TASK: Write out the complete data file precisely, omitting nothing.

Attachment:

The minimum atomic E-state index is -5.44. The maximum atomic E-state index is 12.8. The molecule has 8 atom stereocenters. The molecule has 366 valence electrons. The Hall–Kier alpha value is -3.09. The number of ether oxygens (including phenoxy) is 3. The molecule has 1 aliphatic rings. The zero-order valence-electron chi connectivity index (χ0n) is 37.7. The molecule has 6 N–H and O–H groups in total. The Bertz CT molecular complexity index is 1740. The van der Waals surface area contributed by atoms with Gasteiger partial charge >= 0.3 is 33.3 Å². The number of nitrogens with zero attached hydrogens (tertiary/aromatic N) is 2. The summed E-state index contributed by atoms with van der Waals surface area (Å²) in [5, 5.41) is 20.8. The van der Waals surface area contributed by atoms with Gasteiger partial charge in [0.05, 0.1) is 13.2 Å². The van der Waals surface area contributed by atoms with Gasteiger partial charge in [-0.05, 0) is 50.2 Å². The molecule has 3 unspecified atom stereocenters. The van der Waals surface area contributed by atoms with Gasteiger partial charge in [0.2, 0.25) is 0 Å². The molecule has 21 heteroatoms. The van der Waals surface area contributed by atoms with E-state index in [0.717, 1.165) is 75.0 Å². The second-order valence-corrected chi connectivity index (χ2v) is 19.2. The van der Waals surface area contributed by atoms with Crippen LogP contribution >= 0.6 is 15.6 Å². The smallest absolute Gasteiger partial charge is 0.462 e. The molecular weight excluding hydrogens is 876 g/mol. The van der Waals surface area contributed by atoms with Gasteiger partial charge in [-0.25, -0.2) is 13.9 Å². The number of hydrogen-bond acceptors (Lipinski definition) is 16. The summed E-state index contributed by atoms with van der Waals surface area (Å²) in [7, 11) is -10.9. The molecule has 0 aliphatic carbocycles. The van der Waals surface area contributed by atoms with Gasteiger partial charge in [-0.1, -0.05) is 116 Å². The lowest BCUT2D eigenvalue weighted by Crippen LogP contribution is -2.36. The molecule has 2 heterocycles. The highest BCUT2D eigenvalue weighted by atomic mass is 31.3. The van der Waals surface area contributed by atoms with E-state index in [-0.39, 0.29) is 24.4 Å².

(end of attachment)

The minimum atomic E-state index is -5.44. The maximum atomic E-state index is 12.8. The molecule has 8 atom stereocenters. The molecule has 366 valence electrons. The Hall–Kier alpha value is -3.09. The number of ether oxygens (including phenoxy) is 3. The molecule has 1 aliphatic rings. The zero-order valence-electron chi connectivity index (χ0n) is 37.7. The molecule has 6 N–H and O–H groups in total. The Bertz CT molecular complexity index is 1740. The van der Waals surface area contributed by atoms with Gasteiger partial charge >= 0.3 is 33.3 Å². The number of nitrogens with zero attached hydrogens (tertiary/aromatic N) is 2. The summed E-state index contributed by atoms with van der Waals surface area (Å²) in [5, 5.41) is 20.8. The van der Waals surface area contributed by atoms with Gasteiger partial charge in [0.05, 0.1) is 13.2 Å². The van der Waals surface area contributed by atoms with Gasteiger partial charge in [-0.05, 0) is 50.2 Å². The molecule has 3 unspecified atom stereocenters. The van der Waals surface area contributed by atoms with Gasteiger partial charge in [0.2, 0.25) is 0 Å². The molecule has 21 heteroatoms. The van der Waals surface area contributed by atoms with E-state index in [0.717, 1.165) is 75.0 Å². The second-order valence-corrected chi connectivity index (χ2v) is 19.2. The van der Waals surface area contributed by atoms with Crippen LogP contribution >= 0.6 is 15.6 Å². The smallest absolute Gasteiger partial charge is 0.462 e. The molecular weight excluding hydrogens is 876 g/mol. The van der Waals surface area contributed by atoms with Gasteiger partial charge in [-0.25, -0.2) is 13.9 Å². The number of hydrogen-bond acceptors (Lipinski definition) is 16. The summed E-state index contributed by atoms with van der Waals surface area (Å²) in [7, 11) is -10.9. The molecule has 0 aliphatic carbocycles. The van der Waals surface area contributed by atoms with Gasteiger partial charge in [-0.1, -0.05) is 116 Å². The lowest BCUT2D eigenvalue weighted by Crippen LogP contribution is -2.36. The molecule has 2 heterocycles. The highest BCUT2D eigenvalue weighted by atomic mass is 31.3. The van der Waals surface area contributed by atoms with E-state index in [-0.39, 0.29) is 24.4 Å².